27 June 2013, 2pm-5pm · Birkbeck College, London
|Design: Rhys Tranter. Photograph: Getty Images.|
Beckett Studies: Tracing the Grain
London Beckett Seminar
Birkbeck, University of London
Thursday 27 June, 2013
2–5pm, B04, Birkbeck College
43 Gordon Square, London. WC1H 0PD
Despite its frequent alignment with an aesthetic of ‘lessness’, Samuel Beckett’s work has remained insistently, even hyperactively, productive for literary studies. No longer bifurcated between existentialist humanist and ‘theoretical’ approaches, over the past decade and a half Beckett Studies has found itself both leading and vigorously responding to new critical agendas. Critics have found Beckett’s published work, and the ‘grey canon’ of manuscripts, notebooks, and letters that now sits alongside it, remarkably accommodating terrain for exploring and mapping the empiricist, archival, and historicist critical modes that now dominate modernist studies. At the same time, Beckett has remained persistently important for those pursuing the relationships between literature, philosophy and ‘theory’. Other approaches, such as those drawn from medical humanities, postcolonial studies, digital humanities, queer theory, cognitive literary studies, and the interdisciplinary study of literature and art, have frequently found themselves drawn to Beckett as a rich and enduringly authoritative test case.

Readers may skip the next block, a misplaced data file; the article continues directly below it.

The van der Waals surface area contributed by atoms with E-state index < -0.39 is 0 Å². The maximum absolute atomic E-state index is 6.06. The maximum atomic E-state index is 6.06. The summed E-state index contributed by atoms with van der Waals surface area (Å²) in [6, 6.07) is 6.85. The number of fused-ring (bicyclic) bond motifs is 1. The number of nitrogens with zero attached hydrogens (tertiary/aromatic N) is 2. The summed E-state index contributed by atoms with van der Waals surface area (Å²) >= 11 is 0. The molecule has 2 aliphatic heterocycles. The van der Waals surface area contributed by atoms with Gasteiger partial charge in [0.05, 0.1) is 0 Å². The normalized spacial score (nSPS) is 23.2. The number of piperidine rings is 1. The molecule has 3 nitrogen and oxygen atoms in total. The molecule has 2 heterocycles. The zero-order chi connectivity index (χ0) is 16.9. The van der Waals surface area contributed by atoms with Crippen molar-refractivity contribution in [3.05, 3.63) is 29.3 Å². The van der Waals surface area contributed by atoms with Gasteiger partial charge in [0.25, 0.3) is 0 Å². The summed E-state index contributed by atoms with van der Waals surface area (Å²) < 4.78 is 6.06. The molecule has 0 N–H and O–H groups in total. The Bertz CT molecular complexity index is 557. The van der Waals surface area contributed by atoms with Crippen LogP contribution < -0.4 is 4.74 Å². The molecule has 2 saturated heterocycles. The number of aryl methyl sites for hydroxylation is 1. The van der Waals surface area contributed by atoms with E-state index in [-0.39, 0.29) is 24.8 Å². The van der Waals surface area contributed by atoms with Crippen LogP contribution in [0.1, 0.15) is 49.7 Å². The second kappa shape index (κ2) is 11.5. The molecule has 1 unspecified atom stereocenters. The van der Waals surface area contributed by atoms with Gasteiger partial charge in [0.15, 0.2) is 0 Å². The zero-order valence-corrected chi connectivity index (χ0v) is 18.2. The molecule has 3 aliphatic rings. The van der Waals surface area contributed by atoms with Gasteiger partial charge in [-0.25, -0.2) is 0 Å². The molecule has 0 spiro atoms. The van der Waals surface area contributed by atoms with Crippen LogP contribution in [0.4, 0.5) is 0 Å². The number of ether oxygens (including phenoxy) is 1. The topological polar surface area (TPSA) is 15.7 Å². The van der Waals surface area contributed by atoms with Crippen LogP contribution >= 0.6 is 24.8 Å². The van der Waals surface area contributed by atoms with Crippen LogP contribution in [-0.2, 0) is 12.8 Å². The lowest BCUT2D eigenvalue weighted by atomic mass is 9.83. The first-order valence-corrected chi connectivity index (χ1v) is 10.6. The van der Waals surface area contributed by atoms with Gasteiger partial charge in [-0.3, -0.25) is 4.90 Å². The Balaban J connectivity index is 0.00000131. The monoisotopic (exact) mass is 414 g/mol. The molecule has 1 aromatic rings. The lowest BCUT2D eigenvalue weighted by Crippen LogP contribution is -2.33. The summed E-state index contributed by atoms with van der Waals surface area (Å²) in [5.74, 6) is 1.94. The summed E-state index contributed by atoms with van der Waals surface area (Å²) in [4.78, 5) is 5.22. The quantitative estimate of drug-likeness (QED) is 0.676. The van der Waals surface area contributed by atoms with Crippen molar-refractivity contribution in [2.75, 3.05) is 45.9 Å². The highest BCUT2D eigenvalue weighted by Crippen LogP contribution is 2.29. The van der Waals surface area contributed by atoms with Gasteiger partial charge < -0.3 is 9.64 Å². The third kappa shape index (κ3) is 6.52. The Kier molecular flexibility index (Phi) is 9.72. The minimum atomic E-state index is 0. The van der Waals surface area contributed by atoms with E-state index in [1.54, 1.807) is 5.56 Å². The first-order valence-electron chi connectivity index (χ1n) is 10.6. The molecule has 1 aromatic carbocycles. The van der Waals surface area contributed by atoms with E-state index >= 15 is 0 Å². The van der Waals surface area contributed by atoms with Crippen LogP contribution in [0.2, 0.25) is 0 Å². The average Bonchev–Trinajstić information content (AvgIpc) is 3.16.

At the inaugural meeting of the London Beckett Seminar in 1998, Steven Connor spoke about ‘Doing Beckett Studies Against the Grain’. Now, nearly 15 years on, current and former members of the seminar are meeting to consider the state of Beckett Studies, ‘tracing the grain’ of the discipline, outlining the particular contribution of the London Beckett Seminar, and working to frame what might be the most significant critical questions that emerge when Beckett is read.
An afternoon of short talks and discussion will be organized around the themes of ‘Why Beckett?’ and ‘After the Fact’.
All are welcome to attend this free event and contribute to what we hope will be a lively and productive debate.
Elizabeth Barry (University of Warwick)
Daniela Caselli (University of Manchester)
Steven Connor (University of Cambridge)
Garin Dowd (University of West London)
Ulrika Maude (University of Bristol)
Derval Tubridy (Goldsmiths)
David Tucker (University of Chester)